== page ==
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Rights group takes FG to ECOWAS Court, seeks perpetual injunction on provisions of NBC code

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RIGHTS group, Expression Now Human Rights Initiative  has filed a suit at the Economic Community of West African States (ECOWAS) Court  against the Federal Government  of Nigeria over the N5 million penalty imposed on Nigerian Info 99.3 FM station, Lagos for granting an interview to Obadiah Mailafia, former deputy governor of Central Bank of Nigeria (CBN).

The rights group argued that the Federal Government’s action was against Article 9 (1) (2) of the African Charter on Human and Peoples Rights, Article 19 of the International Covenant on Civil and Political Rights and Article 66 of the (2) of the revised ECOWAS Treaty.

It also kicked against some  provisions of the Nigerian Broadcasting Corporation (NBC) Code, noting that those sections   breach the fundamental principle of a free press.

According to a copy of the suit with reference number ECW/CC7/APP/35/20 acknowledged by the ECOWAS Court, on September 4 obtained by The ICIR on Friday, the group is asking the court to declare as void Articles 3.1.1, 3.1.2, 15.2.1 of the NBC Code 6th edition.

It stated that since the NBC is not an independent judicial body, it is not empowered to exercise Article 15.5.1 of the amended code including other penal provisions in the regulation.

It could be recalled that the NBC sanctioned the Nigeria Info FM station over allegations made by Mailafia on the state of insecurity in the North East. He alleged that a northern state governor is a commander of the Boko Haram group.

Mailafia’s assertions were aired on the radio programme titled, “Morning CrossFire,” on August 10.

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“Dr Obadiah Mailafia’s comments on the southern Kaduna crisis were devoid of facts and by broadcasting same to the public, Nigeria Info 99.3 FM, is in violation of the following sections of the NBC code: 3.1.1 No broadcast shall encourage or incite to crime, lead to public disorder or hate, be repugnant to public feelings or certain offensive reference to any person or organisation, alive or dead or generally be disrespectful to human dignity,” a statement by the NBC read.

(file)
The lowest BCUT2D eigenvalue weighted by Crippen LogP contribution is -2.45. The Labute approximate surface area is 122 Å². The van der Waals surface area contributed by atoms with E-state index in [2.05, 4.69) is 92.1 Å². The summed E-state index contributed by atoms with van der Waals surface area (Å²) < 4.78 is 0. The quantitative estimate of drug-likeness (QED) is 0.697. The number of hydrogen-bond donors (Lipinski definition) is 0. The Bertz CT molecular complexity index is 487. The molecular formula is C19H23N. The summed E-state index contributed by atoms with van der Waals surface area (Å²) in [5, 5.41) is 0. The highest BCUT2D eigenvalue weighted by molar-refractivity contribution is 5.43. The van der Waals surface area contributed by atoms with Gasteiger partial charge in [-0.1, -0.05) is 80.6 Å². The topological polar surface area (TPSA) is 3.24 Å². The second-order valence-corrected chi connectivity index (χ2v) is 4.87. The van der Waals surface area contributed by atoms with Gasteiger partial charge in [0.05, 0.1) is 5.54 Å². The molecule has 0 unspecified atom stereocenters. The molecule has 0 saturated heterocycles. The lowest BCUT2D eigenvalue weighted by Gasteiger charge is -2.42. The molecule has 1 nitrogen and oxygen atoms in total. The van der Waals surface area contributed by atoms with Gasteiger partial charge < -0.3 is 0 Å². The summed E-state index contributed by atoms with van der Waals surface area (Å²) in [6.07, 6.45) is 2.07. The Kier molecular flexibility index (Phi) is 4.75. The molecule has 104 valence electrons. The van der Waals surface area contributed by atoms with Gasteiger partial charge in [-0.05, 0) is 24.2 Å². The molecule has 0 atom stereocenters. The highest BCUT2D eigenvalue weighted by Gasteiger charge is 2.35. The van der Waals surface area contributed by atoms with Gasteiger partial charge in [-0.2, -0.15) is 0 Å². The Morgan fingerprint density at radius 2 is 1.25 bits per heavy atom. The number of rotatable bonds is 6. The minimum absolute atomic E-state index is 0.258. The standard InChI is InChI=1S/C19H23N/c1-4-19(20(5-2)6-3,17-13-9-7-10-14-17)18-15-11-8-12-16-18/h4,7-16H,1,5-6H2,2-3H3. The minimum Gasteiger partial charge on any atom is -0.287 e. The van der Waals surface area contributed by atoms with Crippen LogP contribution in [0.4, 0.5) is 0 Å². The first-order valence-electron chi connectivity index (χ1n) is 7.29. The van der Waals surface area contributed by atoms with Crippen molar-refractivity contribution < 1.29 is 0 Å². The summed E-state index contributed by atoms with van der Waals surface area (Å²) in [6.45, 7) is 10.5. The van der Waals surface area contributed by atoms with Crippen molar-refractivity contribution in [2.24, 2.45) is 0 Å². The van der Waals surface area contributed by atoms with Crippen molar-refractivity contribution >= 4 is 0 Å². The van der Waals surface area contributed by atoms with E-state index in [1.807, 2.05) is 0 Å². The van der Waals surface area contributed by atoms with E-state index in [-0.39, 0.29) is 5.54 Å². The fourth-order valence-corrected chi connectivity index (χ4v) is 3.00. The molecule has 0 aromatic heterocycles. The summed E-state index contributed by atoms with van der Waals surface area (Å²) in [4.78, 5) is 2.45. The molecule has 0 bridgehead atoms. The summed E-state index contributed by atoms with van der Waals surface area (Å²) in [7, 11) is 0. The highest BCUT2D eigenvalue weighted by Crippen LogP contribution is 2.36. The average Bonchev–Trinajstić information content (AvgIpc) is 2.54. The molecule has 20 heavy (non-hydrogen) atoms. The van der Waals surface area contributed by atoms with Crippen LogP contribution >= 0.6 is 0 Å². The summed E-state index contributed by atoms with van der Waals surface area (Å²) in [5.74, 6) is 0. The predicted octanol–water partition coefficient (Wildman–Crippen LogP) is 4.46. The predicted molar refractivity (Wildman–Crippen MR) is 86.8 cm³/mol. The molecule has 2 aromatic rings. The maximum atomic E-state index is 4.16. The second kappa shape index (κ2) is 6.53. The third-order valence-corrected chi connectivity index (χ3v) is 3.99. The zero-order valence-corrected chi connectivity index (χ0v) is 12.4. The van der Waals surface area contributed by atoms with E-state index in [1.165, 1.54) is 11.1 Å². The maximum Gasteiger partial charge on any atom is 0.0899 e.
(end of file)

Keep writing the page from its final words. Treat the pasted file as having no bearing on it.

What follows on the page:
However, stakeholders criticised the development describing as an assault on media independence.

Counsel to the NGO, Solomon Okedara noted that “while the focus of many Nigerians is on the N5 million fine which the NBC Code (6th Edition) imposed in its amendments, the Code even imposes other far-reaching penalties.”

For example, Article 15.2.1 of the Code provides for sanctions such as “Immediate order of suspension of broadcast services, Suspension of license and immediate shutdown/seal up of transmitter; and Revocation of license, seizure and forfeiture of transmitting equipment.”

The Lagos-based lawyer described the N5 million fine was disproportionate and unjustifiable, adding that penalties like “suspension of broadcast services, suspension of license, shut down/seal up of transmitter” were excessive and disproportionate and could have a far more damaging effect on free speech.

According to him, the definition of hate speech as given in the Code is vague, ambiguous and overbroad.

The legal practitioner also noted that the code criminalizes “offensive reference” and wondered if the drafters of the code realized that making “offensive reference” is integral to free speech and important to open, diverse and heterogeneous society.

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Olugbenga is an Investigative Reporter with The ICIR. Email address: [email protected] Twitter handle: @OluAdanikin

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